Helane R. Becker - Cowen and Company, LLC, Research Division

Okay. And then can I just ask Brandon a question? Given the status of the pension plan, can you immunize it at this level?

Brandon S. Pedersen

Helane, I'm going to give that one to our Treasurer, Mark Eliasen.

Mark Eliasen - Alaska Air Group, Inc.

Helane, it's Mark here. What do you mean by immunize?

Helane R. Becker - Cowen and Company, LLC, Research Division

Well, I guess since it's fully funded or close to fully funded, doesn't that kind of imply you don't really have to make additional contributions to it going forward?

Mark Eliasen - Alaska Air Group, Inc.

Yes, that is absolutely what it implies, and that's our plan. We'll let it ride -- the measurement plan is frozen and closed, of course, and the other plans are still active. So we will continue to have benefit being earned there. But our plan is we've got it under control, and we will monitor accordingly. We've been de-risking the plan, which is a big approach we've taken to move more towards bonds, so...

Bradley D. Tilden

Helane, the 2 big opportunities over time are -- as the thing is 100% funded as we're not -- no longer accruing service cost basically, and that's a right time in the market to move all of the assets into fixed income instruments that basically match the liabilities. And the other opportunity would be to basically transfer this obligation with the big pile of cash to an interim company or something like that. We're probably not looking at either of those in the next 12 months, but we have been studying both of those ideas.

Mark Eliasen - Alaska Air Group, Inc.

Absolutely.

Operator

Your next question comes from John Godyn from Morgan Stanley.

John D. Godyn - Morgan Stanley, Research Division

I was just sort of curious about how the team thinks about the margin profile over the next few years. I mean you guys have done a tremendous job sort of becoming more a low-cost carrier-like. There are low-cost carriers out there that have EBITDAR margins in the 25% to 30% range. And there is a case to be made that the industry could be seeing a period of real pricing power and, therefore, margin expansion on the back of M&A concentration, and conservative capacity growth. Is a 25% to 30% EBITDAR margin, something that's really conceivable for Alaska as we look out years in the future.

Brandon S. Pedersen

John, it's Brandon. Maybe I'll start, and then either Joe or Andrew can chime in. I think you made a really important point when you said Alaska's costs are really close to the low-cost carriers. That's one of the things we tried to articulate at Investor Day, is how over the last decade, we really changed our cost structure, not just CASM but -- not just CASMex but CASM including fuel, and made our costs look a whole lot more like the LCCs and a whole lot less like the domestic airs. And I think that gives us a huge competitive advantage going forward. Your question about margins is a hard one. To the extent that there's industry-wide margin expansion just because of the changes in the industry, that's something that we would certainly participate in. In terms of just growing our own specific margins, we already have pretty high margins. And what we want to try to balance is doing really well for our shareholders but also having a really good value proposition for our customers. We want to be known as the airline that has really good service and low fares, and that's a pressure -- that's a -- it's not a conflict, but it's something that we keep in mind when we think about margins. It's a balancing act.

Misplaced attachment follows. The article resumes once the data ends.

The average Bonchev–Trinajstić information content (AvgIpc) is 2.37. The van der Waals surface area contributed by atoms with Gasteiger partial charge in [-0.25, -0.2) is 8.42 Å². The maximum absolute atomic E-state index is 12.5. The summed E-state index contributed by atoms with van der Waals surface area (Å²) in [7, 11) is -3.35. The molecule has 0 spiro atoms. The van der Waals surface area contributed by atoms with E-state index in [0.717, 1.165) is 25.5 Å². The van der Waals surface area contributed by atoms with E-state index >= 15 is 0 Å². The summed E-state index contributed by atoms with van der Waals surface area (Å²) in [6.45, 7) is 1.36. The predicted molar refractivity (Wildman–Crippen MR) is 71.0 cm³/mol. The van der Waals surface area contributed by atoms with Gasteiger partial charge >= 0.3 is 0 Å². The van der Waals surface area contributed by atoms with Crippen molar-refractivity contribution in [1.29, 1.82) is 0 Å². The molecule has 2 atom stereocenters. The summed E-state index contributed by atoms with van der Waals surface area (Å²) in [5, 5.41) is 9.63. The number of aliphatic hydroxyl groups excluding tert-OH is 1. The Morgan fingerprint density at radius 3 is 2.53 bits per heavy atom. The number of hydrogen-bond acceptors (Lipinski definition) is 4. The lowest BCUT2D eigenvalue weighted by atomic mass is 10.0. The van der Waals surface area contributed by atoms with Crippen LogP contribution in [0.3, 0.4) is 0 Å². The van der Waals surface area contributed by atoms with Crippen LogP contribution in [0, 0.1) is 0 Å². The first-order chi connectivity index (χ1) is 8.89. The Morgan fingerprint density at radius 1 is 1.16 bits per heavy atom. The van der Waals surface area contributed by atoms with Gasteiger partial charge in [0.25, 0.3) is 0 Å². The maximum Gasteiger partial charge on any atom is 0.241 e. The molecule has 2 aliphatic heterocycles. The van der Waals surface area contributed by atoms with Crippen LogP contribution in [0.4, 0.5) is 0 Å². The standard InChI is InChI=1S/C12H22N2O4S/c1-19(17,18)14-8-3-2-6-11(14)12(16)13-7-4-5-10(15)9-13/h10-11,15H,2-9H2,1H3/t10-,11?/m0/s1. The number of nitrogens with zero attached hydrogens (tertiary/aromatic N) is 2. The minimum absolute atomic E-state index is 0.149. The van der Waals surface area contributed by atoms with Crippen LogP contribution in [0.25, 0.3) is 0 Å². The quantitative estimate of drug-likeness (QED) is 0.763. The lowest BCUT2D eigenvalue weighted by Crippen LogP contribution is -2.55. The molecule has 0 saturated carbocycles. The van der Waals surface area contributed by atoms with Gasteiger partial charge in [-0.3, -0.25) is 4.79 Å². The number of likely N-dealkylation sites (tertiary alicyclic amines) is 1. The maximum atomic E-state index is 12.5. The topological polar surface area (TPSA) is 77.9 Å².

John D. Godyn - Morgan Stanley, Research Division

Great, that's very helpful. And just on a separate topic, I think at the Investor Day, if I remember correctly, you guys sort of suggested that there might be more opportunity that's untapped and working with American in the future. I know it's still early days, but I'm just curious if there's been any progress or momentum or any change in the nature of the discussions there?

Andrew Harrison

John, it's Andrew. Yes, they have. We're getting to know the new American management team, and I have met with their alliances folks, and we've started discussions about how we might work together with the new Americans. So it's very exciting, and we look forward to future things.

Operator

Your next question comes from Michael Linenberg from Deutsche Bank.

Michael Linenberg - Deutsche Bank AG, Research Division

Two questions here. I wanted just -- on the increased costs, Brandon, that you brought up sort of early part of the year and then it moderates, you talked about IT spending. Won't that show up -- won't you be able to qualify that as CapEx rather than expense? Or why is that being expensed? Is it -- how...

Bradley D. Tilden

Good question.

Brandon S. Pedersen

Mike, it's Brandon, good morning. It's a complicated thing, and we are, trust us, we are putting a lot on the balance sheet. These are very, very significant cost projects, big projects that we're working on. Some of the costs do go into the P&L. Some of the costs go on the balance sheet and will get amortized over the future. There's complex rules around that. I can assure you, to the extent we feel comfortable capitalizing something, we will. But softer costs like project management costs, costs of redesigning processes, under the accounting rules, those are expensed. And so you'll see those at the P&L. And it's an area that we're getting better at, honestly. Project management is super, super important to having a successful project. And to the extent we invest a little more at the front end on good, solid project management, and even if it runs through the P&L, it pays off in the long term. And even though the accounting rules drive us to a result that we might not be happy with in terms of what it does to this quarter or this year's P&L, these are long, long, long-term investments and projects that will make us much better as a company, give us much more stable systems and make our business much more scalable.